Four Fed rate in­creases in 2016?

The Pak Banker - - OPINION - Mark Gil­bert

WHEN the Fed­eral Re­serve raised its bench­mark in­ter­est rate in De­cem­ber, the pre­vail­ing mood mu­sic was that the move prob­a­bly pre­saged four more in­creases -- one per quar­ter -- in 2016. But with global stock mar­kets in a tail­spin and the eco­nomic back­drop de­te­ri­o­rat­ing, re­cent com­ments from Euro­pean Cen­tral Bank Pres­i­dent Mario Draghi and Bank of Eng­land Gov­er­nor Mark Car­ney sug­gest Janet Yellen might end the year with a mon­e­tary pol­icy not that far from where it started. In the wake of the Fed's Dec. 16 quar­ter-point hike in the up­per rate of its tar­get rate to 0.5 per­cent, traders started to an­tic­i­pate the Fed's next moves. By the end of last month, prices in the fu­tures and op­tions mar­kets sug­gested a bet­ter than 50 per­cent chance that the cen­tral bank would raise rates again at its March 16 meet­ing. Here's what's hap­pened to those ex­pec­ta­tions in the past few weeks:Given the wors­en­ing out­look for global growth, it's no sur­prise that traders are scal­ing back ex­pec­ta­tions for how quickly the Fed might move. Here's how Car­ney at the U.K. cen­tral bank de­scribed the cur­rent en­vi­ron­ment in a speech on Jan. 19:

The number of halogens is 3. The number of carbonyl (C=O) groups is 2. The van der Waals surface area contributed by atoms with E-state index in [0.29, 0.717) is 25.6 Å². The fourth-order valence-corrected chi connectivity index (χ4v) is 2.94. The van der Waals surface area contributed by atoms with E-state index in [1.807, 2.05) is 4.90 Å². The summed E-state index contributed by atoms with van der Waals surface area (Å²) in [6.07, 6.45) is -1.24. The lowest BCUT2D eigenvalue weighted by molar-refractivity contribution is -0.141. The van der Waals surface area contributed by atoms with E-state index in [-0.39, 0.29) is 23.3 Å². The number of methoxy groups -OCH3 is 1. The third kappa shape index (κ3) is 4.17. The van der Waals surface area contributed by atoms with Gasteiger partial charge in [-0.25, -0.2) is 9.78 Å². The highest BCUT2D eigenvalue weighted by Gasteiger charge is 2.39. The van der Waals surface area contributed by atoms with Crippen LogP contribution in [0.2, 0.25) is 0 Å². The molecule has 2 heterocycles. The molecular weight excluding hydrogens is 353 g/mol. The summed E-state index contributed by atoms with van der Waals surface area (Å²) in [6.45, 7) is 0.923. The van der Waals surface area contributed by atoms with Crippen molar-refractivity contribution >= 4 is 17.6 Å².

Now is not yet the time to raise in­ter­est rates. The world is weaker and U.K. growth has slowed. Due to the oil-price col­lapse, in­fla­tion has fallen fur­ther and will likely re­main very low for longer. Fur­ther down­side risks to the global out­look re­main, re­flect­ing the on­go­ing chal­lenges in China, fragili­ties in other ma­jor emerg­ing mar­ket economies and the po­ten­tial for con­ta­gion.The change in the out­look for U.K. in­ter­est rates has been even more dra­matic than for U.S. pol­icy. At the start of the year, higher bor­row­ing costs by Novem­ber were a done deal, ac­cord­ing to mar­ket prices. In the past three weeks, those ex­pec­ta­tions have been wiped out: While traders are an­tic­i­pat­ing that the U.K. cen­tral bank won't tighten mon­e­tary pol­icy in the com­ing months, the ECB is mak­ing no se­cret of its in­ten­tion to loosen its pol­icy even fur­ther. At his reg­u­lar press con­fer­ence on Thurs­day, Draghi said "down­side risks" have in­creased since the start of the year, and his in­sti­tu­tion will have to con­sider chang­ing its stance at its next meet­ing in March. "We are do­ing what­ever is nec­es­sary to com­ply with our man­date," he said. For sure, the U.S. is in bet­ter shape than ei­ther the euro zone or the U.K. Here's U.S. Trea­sury Sec­re­tary Jack Lew ad­dress­ing the World Eco­nomic Fo­rum in Davos, Switzer­land, on Thurs­day: The United States con­tin­ues to grow, and it's still a source of con­fi­dence in the world. There are a lot of head­winds, and there are fac­tors out there in the world to be fo­cus­ing on, but I think it's im­por­tant to start with where are we. There are plenty of clever peo­ple who think the Fed made an er­ror in rais­ing rates in De­cem­ber.

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